This research explores the role of community music in the lives of older Australians. This qualitative case study investigated the meanings and understandings ascribed by participants to their musical engagement in the South of the River Community Gospel Choir. This mixed a cappella SATB choir was formed in 2002 in Melbourne. The choir began with a repertoire of African-American Gospel music and South African Freedom Songs. With time their musical choices have transitioned to include more contemporary Australian composed works. The choir sings in diverse community settings such as high security prisons, palliative care, hospitals and the more common range of gigs such as community events, private events and folk festivals. Data were gathered from individual and focus group semi-structured interviews undertaken in 2016 with the members of the choir and with the Musical Director. Data were analysed using interpretative phenomenological analysis and reported under the themes of Musical engagement and Social connection, Performing and Outreach. The findings confirmed the pivotal musical and social importance of the Music Director; the importance of performance opportunities that support both socialising and community outreach; and the role of ensemble membership in fostering and maintaining understandings of self-worth and self-esteem.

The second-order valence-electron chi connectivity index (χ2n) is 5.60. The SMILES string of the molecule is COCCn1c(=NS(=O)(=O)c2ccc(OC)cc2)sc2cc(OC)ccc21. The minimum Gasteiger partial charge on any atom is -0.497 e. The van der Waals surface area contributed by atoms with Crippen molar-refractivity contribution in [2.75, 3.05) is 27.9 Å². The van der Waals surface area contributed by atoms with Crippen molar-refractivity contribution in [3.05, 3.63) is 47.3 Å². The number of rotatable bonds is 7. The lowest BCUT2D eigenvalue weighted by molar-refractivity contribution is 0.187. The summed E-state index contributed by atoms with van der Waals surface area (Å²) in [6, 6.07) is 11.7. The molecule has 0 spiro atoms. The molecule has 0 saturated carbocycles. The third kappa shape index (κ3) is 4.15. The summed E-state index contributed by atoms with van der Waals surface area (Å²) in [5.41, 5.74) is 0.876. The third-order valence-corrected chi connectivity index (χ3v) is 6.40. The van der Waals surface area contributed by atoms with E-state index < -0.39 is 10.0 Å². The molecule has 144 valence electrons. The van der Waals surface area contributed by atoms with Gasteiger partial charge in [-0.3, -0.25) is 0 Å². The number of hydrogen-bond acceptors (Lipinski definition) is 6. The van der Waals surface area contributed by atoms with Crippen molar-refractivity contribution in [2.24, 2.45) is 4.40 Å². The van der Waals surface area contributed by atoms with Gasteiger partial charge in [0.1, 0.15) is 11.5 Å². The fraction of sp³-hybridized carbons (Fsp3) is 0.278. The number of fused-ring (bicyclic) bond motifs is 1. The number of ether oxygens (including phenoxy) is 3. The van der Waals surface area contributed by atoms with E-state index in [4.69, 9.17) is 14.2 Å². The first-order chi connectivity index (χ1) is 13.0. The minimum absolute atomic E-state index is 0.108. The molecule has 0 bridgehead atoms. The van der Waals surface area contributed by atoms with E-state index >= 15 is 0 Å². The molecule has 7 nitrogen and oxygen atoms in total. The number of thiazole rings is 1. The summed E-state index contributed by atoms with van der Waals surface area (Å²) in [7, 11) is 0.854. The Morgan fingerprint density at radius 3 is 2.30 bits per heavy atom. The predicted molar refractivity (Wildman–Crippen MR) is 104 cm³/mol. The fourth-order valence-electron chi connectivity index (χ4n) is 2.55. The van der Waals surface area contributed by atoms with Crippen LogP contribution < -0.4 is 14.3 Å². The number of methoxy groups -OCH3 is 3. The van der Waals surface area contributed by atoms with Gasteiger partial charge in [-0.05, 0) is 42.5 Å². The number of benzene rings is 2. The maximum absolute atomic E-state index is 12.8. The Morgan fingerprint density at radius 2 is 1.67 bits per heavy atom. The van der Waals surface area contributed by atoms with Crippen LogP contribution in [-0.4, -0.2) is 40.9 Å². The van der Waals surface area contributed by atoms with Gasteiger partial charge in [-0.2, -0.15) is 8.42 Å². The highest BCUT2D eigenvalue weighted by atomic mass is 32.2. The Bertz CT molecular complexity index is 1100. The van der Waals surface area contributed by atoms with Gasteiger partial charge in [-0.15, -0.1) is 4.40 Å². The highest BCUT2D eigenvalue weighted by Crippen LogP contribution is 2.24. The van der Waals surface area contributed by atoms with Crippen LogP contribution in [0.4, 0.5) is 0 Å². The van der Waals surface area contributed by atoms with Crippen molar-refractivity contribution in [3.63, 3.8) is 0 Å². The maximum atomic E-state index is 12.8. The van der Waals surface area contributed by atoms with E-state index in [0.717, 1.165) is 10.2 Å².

Community Choir, Phenomenological Research, Music Engagement, Social Connection, Older People
This research was supported by Deakin University Research Capacity Grant Scheme. This project has been subject to ethical review and an application has been approved by the appropriate University Human Ethics Committees at both universities. There are no conflicts of interests.
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Recommended APA Citation
Joseph, D., & Southcott, J. (2017). Older People in a Community Gospel Choir: Musical Engagement and Social Connection. The Qualitative Report, 22(12), 3209-3223. https://doi.org/10.46743/2160-3715/2017.2909